Hey everybody. It's August now. I'm feeling pretty lazy. In fact, all I really want to do at the moment is sit around the house and listen to Van Halen.
Here's how I came to be in this state: for various reasons, my current daily life seems rather complex. Nothing too serious, just complicated. The other night I realized that, along with various kinds of positive interactions with my wife, my son, our families and our friends, what I want more than anything else right now is to find the most fun, least ironic music in my record collction. The first thing I stumbled upon that seemed to fit the bill was Van Halen's 1982 album Diver Down. For those of you unfamiliar with Van Halen's oeuvre (man, what a pretentious word, I'm not even sure how to pronounce it, but I can't resist using the phrase, "Van Halen's oeuvre," in a context that actually makes sense), Diver Down is often considered the band's lamest album from the "Lee Roth era." The whole album clocks in at a paltry 31 minutes and 29 seconds, and original songs make up only about half the album, the rest being cover tunes. It sounds like they couldn't have put more than a few days into the entire production of the album. It's Van Halen at their laziest. And yet, it's so much fun, even for a very casual VH fan like me.
I dropped the needle (yes, we're talking vinyl here) down on "Intruder," Eddie Van Halen's totally cool guitar intro to their totally cool pop-metal rendition of Roy Orbison's totally cool classic, "(Oh)Pretty Woman." Although I had qualms about introducing Jimmy to VH's version of the song before he ever heard Orbison, I played it for him anyway, and soon he and I were singing along and playing some mean air guitar. We listened to "Intruder/(Oh)Pretty Woman" four times in a row and I loved it more each time. It was quite simply fun and it was very easy to check my sense of irony at the door, just like Quincy Jones asked Diana Ross to check her ego at the door at the USA for Africa session, although hopefully my sense of irony isn't as humongous as La Diva Ross' ego, though that's neither here nor there. My long-winded point is that Diver Down is just what I need at this juncture of my life.
So, anyway, that's what I'm going to do for the rest of August: sit around listening to Diver Down every chance I get. I'm not going to write again for the website until after Labor Day, simply because I don't feel like it. And I'm OK with that.
But lest you think that I want to trade the complexity of my current life for the "simple" days of my Diver Down-listening high school years, check this out: last week I drove up to Northeast Philadelphia to pick up Donna's mom so she could spend the weekend with us. Since I was in the area anyway, I drove over to the apartment where Donna and I lived from '92-'96. Actually, first I drove over to the laundromat I used to frequent, Sparkle City. Sparkle City is gone now, it's inherent quirkiness and distinct United Nations-like clientele replaced by a rather dull notary public office. It wasn't until I was actually sitting in the used-to-be Sparkle City parking lot that I realized that the CD I'd been listening to while driving into town (Urge Overkill's brilliant Saturation) was one I'd listened to many times while sitting in Sparkle City and watching our dainty underthings spin 'round and 'round, as Ratt so eloquently sang back in the dawn of the Hair Metal years.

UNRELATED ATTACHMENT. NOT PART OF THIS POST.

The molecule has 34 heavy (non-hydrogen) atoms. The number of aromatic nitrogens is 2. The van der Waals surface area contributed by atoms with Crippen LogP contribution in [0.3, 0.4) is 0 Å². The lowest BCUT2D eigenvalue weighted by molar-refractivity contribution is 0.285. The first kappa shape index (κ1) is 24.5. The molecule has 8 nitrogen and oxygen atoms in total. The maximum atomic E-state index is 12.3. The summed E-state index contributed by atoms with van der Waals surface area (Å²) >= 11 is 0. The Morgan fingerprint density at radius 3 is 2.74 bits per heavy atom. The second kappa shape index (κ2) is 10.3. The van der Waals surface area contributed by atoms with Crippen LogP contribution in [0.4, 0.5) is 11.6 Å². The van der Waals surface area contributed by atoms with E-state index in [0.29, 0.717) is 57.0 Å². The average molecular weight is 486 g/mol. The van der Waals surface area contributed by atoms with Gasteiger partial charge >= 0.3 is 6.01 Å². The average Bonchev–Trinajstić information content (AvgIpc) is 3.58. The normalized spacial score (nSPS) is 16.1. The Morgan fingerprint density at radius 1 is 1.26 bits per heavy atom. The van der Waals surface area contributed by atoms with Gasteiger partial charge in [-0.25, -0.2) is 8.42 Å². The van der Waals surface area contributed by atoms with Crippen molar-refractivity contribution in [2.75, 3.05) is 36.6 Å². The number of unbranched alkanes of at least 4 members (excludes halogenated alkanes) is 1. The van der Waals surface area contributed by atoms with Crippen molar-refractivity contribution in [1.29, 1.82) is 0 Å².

After revisiting what was once Sparkle City, I parked in front of the duplex where we lived and took a very brief look around the old neighborhood. Being there reminded me of a somewhat simpler time in my life: after Donna and I were married, we went through a period of a few years when it was relatively easy for us to cocoon and somewhat isolate ourselves from family and friends. We just hung out at home eating tacos and watching Hard Copy and endless reruns of Unsolved Mysteries on the Lifetime Network (gotta love that Bob Stack--Donna dug the "true crime" stories, while I was a sucker for any tales of Sasquatch or space aliens). Our life then was like that Grover Washington Jr. song, "Just the Two of Us," except that Robert Stack or Barry Nolan from Hard Copy was singing it rather than Bill Withers. In many ways, it actually was a fun time, but we couldn't go on like that.
Compare that to the here and now: Jimmy has been with us for over three years and we're trying to do the two-working-parent thing as best we can for him, while also trying to preserve our sanity as best we can. Evening tabloid television has been replaced by videos with names like There Goes a Fire Truck and Awesome Farm Machinery. Our jobs seem ever more demanding and grinding, and we have bills to pay that we wouldn't have dreamed of back in our Hard Copy days. We look around at our friends with children and we see that, whether both Mom and Dad work outside the home or not, they're all struggling with many of the issues we are--this is the time in all of our lives to deal with some pretty big issues. And who knows where the future will lead us?
But, as I got back in the car to leave our former neighborhood and pick up Jimmy's Grandma Fisher, I realized how happy I am to be where I am now rather than where I was when we lived on Passmore Street. Yes, our lives are more complex, and that complexity makes me a little crazy and stressed out at times, but "Right Now" (to quote a Hagar-era Van Halen song) is a very good place for Donna and me to be. I drove away from our old apartment knowing I wouldn't be going back anytime soon.
However, I do intend on spending the rest of this month listening to Diver Down. So Happy Trails until we meet again in September, OK?
(Please feel free to email to others who may be interested or to print a hard copy for them but remember: The Dichotomy of the Dog is copyright 2001 by Rich Wilhelm. If you plan on making a bazillion dollars from this piece of writing, please let me know so I can sue you or something.)